Durarara!!x2 Ten – 01

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It’s appropriate that I watched this particular episode of Durarara!! x2 on a national holiday like Independence Day, because this week pretty much everyone in the Drrr!! universe has the day off as well, as befits the day after all that excitement transpired.

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It’s a lazy, sprawling episode that checks in on almost everyone, even a few people I didn’t expect. It not only explores what it is to have a day off. Normal people go out and do something to experience something “abnormal”, while people who are abnormal every day (like most of the characters in this show) either don’t have days off or try to find even more abnormal experiences than they normally would.

Then we have Shingen warns CEO of Yagiri about getting too close to the likes of Yadogiri Jinnai, who may be shaping up to be the big bad after stabbing Izaya. He certainly seems to have his hands in all things abnormal. They’re just glimpses of these peoples lives, resulting in a scattered but eclectic “character flight” upon which to nibble before things get started in earnest.

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Fittingly for a down episode, we’re introduced to a character who considers her plight and her mission to be of the utmost importance, but to everyone else is about as insignificant as one of the extras walking Ikebukuro’s streets. This girl, who holds a murderous grudge against Izaya for getting her involved in that suicide business under his alias “Nakura”, learns about Izaya’s stabbing from The Great Connector—local TV—and decides tonight’s the night to exact her revenge.

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Izaya joked during his long and boring time recovering in the hospital that with enough properly placed rumors about Shizuo, some less informed individuals with bones to pick might get the idea that he’d be vulnerable to attack. Thanks to the news report, it’s Izaya who is the “sitting duck”, or at least appears that way, but even if this disgruntled girl prepared her body and mind for this night, she’s still no match for even a recently-stabbed Izaya.

But even though the girl fails, the fact she saw the news and came to Izaya’s hospital room to murder him inadvertently serves as the latest example of why Izaya loves the humanity he observes so much. Even with everything he’s seen and experienced on the superhuman or non-human side of the world, sometimes ordinary humans can surprise him too.

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Working!!! 3 – 01

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I’m not going to do a First Impressions on this, because it’s the same show with the pretty much the same cast as the last two Workings!!, all working in the same restaurant. The only difference is the stories and situations they find themselves over the particular few days of their lives the episode covers.

Working!! has been a favorite of mine and of RABUJOI in general for its earnestness, simplicity, and a quirky brand of comedy that gets better the more you know the characters. The show’s following of unusual people with unusual traits working in an otherwise normal, even generic family restaurant has been a winning formula, and I’m glad it’s back for a third season.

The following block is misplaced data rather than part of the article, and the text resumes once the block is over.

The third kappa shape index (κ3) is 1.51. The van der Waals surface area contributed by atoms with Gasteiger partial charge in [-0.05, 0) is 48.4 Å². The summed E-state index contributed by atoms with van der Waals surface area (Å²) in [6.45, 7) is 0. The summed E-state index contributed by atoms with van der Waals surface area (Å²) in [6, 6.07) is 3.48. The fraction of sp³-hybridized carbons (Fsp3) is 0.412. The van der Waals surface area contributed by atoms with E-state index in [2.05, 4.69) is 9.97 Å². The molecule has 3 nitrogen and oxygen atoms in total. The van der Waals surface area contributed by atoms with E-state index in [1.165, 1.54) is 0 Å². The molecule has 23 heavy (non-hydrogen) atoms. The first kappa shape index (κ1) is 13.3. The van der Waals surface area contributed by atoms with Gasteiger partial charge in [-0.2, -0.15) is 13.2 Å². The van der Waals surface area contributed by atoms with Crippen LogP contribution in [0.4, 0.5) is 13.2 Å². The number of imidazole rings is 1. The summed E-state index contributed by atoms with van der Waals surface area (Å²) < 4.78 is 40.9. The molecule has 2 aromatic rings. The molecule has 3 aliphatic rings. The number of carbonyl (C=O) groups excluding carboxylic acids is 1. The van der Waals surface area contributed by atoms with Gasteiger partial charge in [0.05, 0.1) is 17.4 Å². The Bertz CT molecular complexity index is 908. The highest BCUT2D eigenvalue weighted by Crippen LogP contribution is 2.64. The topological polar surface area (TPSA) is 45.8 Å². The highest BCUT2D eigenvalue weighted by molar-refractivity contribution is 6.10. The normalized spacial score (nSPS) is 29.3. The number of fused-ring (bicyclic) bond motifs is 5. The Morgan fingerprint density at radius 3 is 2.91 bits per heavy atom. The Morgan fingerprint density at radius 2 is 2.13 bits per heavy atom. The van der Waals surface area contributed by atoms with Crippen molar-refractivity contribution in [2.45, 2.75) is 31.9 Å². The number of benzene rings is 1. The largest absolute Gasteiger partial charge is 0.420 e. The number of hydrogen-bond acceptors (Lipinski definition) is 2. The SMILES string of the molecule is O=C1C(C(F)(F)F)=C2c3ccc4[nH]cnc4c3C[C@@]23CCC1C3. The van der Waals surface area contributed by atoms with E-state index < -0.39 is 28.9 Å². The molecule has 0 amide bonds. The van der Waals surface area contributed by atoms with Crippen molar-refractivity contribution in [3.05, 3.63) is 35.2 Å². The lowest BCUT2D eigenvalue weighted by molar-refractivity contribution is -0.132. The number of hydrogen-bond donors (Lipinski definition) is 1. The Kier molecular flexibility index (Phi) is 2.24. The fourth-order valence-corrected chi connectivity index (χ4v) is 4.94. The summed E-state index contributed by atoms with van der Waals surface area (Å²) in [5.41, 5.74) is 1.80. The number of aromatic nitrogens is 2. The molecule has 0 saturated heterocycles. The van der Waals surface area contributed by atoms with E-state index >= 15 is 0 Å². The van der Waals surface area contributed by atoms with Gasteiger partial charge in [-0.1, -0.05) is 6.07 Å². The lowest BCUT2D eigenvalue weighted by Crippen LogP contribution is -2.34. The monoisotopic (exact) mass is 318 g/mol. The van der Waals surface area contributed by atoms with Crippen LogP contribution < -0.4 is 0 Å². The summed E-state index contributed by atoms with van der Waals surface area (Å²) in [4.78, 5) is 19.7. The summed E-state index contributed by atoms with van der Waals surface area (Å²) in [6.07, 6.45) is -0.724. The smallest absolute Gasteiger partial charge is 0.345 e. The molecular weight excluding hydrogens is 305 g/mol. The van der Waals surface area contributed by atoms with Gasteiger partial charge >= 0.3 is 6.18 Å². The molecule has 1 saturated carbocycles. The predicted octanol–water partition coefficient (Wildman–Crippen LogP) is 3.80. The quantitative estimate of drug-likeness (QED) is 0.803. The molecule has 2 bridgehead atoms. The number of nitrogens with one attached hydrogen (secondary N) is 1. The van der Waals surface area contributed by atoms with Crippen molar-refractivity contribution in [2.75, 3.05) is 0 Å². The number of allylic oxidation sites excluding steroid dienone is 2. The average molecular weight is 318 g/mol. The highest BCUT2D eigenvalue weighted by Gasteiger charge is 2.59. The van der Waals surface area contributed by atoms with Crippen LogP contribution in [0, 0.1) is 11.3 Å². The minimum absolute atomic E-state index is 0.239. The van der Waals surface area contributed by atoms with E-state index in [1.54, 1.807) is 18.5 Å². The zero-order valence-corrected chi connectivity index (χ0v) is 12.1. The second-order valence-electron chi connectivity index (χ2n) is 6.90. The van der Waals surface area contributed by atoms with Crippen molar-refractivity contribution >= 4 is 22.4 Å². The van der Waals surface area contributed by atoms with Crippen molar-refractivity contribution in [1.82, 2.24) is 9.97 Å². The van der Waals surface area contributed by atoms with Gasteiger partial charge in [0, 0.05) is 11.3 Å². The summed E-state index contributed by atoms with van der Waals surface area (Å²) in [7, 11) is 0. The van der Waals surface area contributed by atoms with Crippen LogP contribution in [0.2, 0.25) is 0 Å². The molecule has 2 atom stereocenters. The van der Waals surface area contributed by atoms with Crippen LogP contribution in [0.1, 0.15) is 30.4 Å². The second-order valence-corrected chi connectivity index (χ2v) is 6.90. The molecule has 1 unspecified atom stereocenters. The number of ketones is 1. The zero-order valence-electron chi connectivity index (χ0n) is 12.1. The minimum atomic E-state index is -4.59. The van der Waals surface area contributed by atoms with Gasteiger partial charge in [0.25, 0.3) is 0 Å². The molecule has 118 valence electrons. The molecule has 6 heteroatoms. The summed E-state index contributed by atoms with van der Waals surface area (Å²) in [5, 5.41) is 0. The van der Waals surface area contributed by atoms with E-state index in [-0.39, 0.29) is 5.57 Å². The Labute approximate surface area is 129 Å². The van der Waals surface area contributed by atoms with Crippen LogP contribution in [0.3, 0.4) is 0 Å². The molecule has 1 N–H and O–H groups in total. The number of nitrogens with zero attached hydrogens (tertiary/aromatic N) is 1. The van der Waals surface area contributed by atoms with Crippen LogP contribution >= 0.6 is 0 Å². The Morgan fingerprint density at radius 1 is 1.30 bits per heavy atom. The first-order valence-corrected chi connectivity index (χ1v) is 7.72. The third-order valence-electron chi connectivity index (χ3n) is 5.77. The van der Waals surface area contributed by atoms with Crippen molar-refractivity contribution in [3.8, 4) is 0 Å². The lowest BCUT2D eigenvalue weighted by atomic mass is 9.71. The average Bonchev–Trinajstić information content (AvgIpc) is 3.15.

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Working!! isn’t deep, and it’s not meant to be deep. Like the food served at Wagnaria, it’s simple, tasty, and comforting fare. Both the restaurant itself and its employees lends a distinct feeling of being welcomed home after a long hiatus (which included the run of Servant x Service, which may as well take place in the same setting. A crossover would also be fun.)

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It hits all the familiar beats: Everyone is eccentric in one way or another. Takanashi likes small things and little girls, but not in the wrong way, and maintains his senpai-kohai relationship with Popura. The would-be romance between him and Inami remains obscure, but that’s not altogether surprising either.

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Working!! is the kind of show that could probably go on far more than three seasons, whether or not it punched up the serialization level (such as having relationships grow and progress). It’s just got that kind of formula. And it never fails to surprise a couple of times a week, such as when Inami and Kirio find a housewife in the woods. As it’s developed its shorthand and gradually built up its dynamics and fully organized its quirks, the show has gotten better and more refined.

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Charlotte – 01 (First Impressions)

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What is it? Otosaka Yuu abuses his power to possess another person (for just five seconds at a time), which has twisted him into a kind of Yagami Light Lite, with troubling megalomaniacal and sociopathic tendencies and poor moral fiber. He cheats at both tests and in love, until he’s caught by a camcorder-wielding silverhair named Tomori Nao.

Nao, who can become invisible (but only to one person at a time) insists Yuu join her and her colleague Takajou (who can teleport, but never knows where he’ll stop) at Hoshinoumi Academy, a school specially suited to people with special powers like them. Facing expulsion at his present school and getting dumped by its idol Yumi, and faced with the enthusiasm of his little sister Ayumi, Yuu grudingly agrees to the transfer.